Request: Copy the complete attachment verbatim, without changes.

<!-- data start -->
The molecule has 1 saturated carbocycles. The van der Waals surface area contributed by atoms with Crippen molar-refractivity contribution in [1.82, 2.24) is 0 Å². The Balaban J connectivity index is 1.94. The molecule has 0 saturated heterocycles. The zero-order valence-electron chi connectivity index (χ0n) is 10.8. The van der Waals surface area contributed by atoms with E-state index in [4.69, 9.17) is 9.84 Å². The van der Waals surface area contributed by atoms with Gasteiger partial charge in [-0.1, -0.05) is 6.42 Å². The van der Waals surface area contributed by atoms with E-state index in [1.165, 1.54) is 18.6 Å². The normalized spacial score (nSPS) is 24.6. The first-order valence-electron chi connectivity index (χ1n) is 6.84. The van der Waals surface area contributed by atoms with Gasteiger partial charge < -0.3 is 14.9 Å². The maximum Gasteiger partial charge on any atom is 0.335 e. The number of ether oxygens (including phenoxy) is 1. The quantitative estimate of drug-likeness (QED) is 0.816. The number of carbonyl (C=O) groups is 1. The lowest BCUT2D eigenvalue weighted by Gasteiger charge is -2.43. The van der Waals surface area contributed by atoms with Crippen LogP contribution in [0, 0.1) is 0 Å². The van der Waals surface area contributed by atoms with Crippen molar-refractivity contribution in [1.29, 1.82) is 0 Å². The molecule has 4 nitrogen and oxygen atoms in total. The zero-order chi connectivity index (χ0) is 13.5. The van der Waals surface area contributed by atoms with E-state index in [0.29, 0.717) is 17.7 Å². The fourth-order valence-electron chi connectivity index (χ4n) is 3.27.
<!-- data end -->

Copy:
The molecule has 1 saturated carbocycles. The van der Waals surface area contributed by atoms with Crippen molar-refractivity contribution in [1.82, 2.24) is 0 Å². The Balaban J connectivity index is 1.94. The molecule has 0 saturated heterocycles. The zero-order valence-electron chi connectivity index (χ0n) is 10.8. The van der Waals surface area contributed by atoms with E-state index in [4.69, 9.17) is 9.84 Å². The van der Waals surface area contributed by atoms with Gasteiger partial charge in [-0.1, -0.05) is 6.42 Å². The van der Waals surface area contributed by atoms with E-state index in [1.165, 1.54) is 18.6 Å². The normalized spacial score (nSPS) is 24.6. The first-order valence-electron chi connectivity index (χ1n) is 6.84. The van der Waals surface area contributed by atoms with Gasteiger partial charge < -0.3 is 14.9 Å². The maximum Gasteiger partial charge on any atom is 0.335 e. The number of ether oxygens (including phenoxy) is 1. The quantitative estimate of drug-likeness (QED) is 0.816. The number of carbonyl (C=O) groups is 1. The lowest BCUT2D eigenvalue weighted by Gasteiger charge is -2.43. The van der Waals surface area contributed by atoms with Crippen LogP contribution in [0, 0.1) is 0 Å². The van der Waals surface area contributed by atoms with Crippen molar-refractivity contribution in [1.29, 1.82) is 0 Å². The molecule has 4 nitrogen and oxygen atoms in total. The zero-order chi connectivity index (χ0) is 13.5. The van der Waals surface area contributed by atoms with E-state index in [0.29, 0.717) is 17.7 Å². The fourth-order valence-electron chi connectivity index (χ4n) is 3.27.